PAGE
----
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« Reply #5 on: July 05, 2011, 16:30:49 PM »

i think the point i'm trying to make, is that, if the shit hit the fan tomorrow, and, like in Brian's book, we were thrown back into 'stone ages' kind of living, ie: no clean running water, no electricity, no medicines.... the western world would be screwed.  we have no idea how to manufacture even the most basic things, like cloth.  the percentage of humans in the western world that have an actual skill applicable in a non-industrialised world, is very little.
who can build a home?  who knows how to make cement or bricks from scratch?  who can make a poultice for a wound from stuff in the veldt?
and yes, we have adapted to clothe ourselves and be successfull.  but it's a very niche existance.  we have painted ourselves into a corner. we are desperately dependant upon machinery.  to milk our cows, irrigate our crops, manufacture medicines....   if the paw-paw hit the fan, and all motherboards got frizzled, we are screwed.  most if not all data and knowledge is contained on some form electronic format.  you know how to make an engine, because the factory machines run off a computer.  who would be able to make a car from scratch?  who has that knowledge anymore.
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« Reply #6 on: July 05, 2011, 23:24:12 PM »

… if the shit hit the fan tomorrow, and, like in Brian's book, we were thrown back into 'stone ages' kind of living, ie: no clean running water, no electricity, no medicines.... the western world would be screwed.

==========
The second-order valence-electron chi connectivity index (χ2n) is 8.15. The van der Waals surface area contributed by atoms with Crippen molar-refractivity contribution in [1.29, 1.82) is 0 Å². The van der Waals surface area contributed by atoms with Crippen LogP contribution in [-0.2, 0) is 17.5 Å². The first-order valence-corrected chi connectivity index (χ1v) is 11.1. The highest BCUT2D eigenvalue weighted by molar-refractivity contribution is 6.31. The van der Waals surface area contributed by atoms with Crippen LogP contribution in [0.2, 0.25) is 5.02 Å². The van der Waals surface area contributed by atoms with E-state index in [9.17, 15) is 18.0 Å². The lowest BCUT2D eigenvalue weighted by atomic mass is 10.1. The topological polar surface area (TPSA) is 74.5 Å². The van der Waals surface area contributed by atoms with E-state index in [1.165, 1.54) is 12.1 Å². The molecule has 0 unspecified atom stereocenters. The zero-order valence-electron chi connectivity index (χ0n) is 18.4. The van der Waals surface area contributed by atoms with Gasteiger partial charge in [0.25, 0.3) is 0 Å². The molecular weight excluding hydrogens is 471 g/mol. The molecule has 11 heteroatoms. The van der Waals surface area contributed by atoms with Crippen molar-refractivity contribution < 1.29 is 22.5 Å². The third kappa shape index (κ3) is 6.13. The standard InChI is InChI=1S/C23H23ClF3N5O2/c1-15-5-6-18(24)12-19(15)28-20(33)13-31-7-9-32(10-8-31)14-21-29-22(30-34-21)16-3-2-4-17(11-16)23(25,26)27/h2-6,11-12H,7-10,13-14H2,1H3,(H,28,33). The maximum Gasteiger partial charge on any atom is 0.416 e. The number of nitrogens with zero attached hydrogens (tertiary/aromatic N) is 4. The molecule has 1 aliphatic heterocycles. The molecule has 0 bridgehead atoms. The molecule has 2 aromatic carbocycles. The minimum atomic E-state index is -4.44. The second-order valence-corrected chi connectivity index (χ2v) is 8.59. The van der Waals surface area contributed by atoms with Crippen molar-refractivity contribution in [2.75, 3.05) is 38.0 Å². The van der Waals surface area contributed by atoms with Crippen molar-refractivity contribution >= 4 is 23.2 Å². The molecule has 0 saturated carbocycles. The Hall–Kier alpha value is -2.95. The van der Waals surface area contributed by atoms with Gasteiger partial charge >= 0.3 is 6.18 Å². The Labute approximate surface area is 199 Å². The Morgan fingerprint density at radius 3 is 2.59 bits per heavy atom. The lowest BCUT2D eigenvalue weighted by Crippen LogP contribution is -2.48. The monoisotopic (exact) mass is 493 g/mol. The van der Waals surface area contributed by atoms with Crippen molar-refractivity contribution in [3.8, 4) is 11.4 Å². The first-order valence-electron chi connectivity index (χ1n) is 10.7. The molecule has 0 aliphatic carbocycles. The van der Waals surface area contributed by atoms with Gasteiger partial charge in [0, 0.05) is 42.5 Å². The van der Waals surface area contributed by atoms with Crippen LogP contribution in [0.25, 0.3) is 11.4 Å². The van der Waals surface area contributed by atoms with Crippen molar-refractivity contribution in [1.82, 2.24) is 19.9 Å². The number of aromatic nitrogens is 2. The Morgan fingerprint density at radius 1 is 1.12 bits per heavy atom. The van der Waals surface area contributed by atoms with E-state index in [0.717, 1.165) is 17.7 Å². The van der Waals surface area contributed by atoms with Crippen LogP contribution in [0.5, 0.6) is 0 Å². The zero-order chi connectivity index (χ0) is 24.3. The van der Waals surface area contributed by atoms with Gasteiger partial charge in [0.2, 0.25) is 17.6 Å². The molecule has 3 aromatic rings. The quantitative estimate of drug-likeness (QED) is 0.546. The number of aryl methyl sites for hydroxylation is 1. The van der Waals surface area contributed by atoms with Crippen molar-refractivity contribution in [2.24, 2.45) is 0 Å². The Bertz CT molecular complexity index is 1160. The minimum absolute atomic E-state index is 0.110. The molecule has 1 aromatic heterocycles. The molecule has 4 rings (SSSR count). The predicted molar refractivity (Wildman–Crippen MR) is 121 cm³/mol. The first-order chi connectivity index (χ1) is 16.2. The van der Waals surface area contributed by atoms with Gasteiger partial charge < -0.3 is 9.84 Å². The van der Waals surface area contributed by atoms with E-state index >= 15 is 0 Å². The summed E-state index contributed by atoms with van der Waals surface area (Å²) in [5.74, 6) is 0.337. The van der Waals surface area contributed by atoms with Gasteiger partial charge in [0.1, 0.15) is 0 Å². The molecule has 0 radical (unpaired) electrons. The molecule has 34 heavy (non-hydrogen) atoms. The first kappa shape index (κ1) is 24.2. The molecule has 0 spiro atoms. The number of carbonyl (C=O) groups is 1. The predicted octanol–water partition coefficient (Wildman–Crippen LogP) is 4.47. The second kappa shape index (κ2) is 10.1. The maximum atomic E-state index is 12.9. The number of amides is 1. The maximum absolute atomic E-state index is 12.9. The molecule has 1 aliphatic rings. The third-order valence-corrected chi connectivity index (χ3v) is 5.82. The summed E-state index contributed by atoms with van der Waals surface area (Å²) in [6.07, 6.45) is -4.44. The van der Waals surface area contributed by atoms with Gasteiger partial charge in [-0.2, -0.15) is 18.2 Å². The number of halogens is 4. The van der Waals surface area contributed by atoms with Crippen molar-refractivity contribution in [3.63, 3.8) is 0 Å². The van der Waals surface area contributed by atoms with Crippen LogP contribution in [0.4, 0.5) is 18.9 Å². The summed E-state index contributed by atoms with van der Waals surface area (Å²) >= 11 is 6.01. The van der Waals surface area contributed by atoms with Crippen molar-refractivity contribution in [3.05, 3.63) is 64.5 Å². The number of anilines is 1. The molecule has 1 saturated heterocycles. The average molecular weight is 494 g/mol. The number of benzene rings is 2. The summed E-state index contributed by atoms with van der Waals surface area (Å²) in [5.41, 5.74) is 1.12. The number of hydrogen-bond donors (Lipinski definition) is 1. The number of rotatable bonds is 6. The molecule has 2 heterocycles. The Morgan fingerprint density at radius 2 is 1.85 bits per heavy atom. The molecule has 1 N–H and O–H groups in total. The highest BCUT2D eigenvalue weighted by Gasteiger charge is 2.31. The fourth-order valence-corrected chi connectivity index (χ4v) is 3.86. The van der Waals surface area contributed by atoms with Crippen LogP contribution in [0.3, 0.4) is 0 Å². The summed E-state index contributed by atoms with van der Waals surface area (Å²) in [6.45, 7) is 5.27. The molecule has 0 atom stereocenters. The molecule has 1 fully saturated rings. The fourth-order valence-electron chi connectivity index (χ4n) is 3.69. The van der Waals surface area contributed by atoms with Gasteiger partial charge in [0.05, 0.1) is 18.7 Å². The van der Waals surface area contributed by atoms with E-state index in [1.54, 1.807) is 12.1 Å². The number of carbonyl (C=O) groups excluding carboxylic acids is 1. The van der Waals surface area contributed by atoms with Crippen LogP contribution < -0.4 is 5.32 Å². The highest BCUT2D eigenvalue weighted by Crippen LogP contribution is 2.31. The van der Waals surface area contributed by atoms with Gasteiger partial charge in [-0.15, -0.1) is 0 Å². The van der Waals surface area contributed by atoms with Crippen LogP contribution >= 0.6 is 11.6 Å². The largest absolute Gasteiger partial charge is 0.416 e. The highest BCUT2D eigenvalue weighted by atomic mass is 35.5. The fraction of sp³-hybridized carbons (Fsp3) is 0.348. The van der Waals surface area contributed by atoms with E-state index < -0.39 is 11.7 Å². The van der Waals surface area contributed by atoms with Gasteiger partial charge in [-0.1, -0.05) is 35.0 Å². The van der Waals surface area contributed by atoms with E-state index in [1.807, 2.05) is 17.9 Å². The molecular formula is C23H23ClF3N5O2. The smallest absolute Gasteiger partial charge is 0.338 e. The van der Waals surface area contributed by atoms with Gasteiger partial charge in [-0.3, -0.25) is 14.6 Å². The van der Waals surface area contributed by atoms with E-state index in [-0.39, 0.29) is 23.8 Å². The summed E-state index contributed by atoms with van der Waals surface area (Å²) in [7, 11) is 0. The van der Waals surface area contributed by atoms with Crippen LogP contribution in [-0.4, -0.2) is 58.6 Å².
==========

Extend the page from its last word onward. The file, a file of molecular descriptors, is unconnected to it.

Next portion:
Short of a global devastation, no more (or less) so than any other species whose environment undergoes a significant upheaval.  Certainly, it would hardly spell the end of H. sapiens sapiens or the mass extinction of same.  If anything, humans are more likely to overcome a major disruption or calamity because we are more easily adaptable to new circumstances than other species.  While we wouldn’t like it much because we are, after all, creatures of habit, we would understand what the needs are, and so it wouldn’t put a full stop to humanity.  While fatality rates might increase, perhaps even appreciably, it would merely force us, as a species, to realign our priorities and endeavours with our new circumstances.  Two or three generations later, everything will feel normal again, irrespective of how radical the change may have been.



most if not all data and knowledge is contained on some form electronic format.
Actually, it’s not.  Most information is still contained in printed format, i.e. books, magazines, journals and newspapers.

'Luthon64
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Brian
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« Reply #7 on: July 06, 2011, 07:31:33 AM »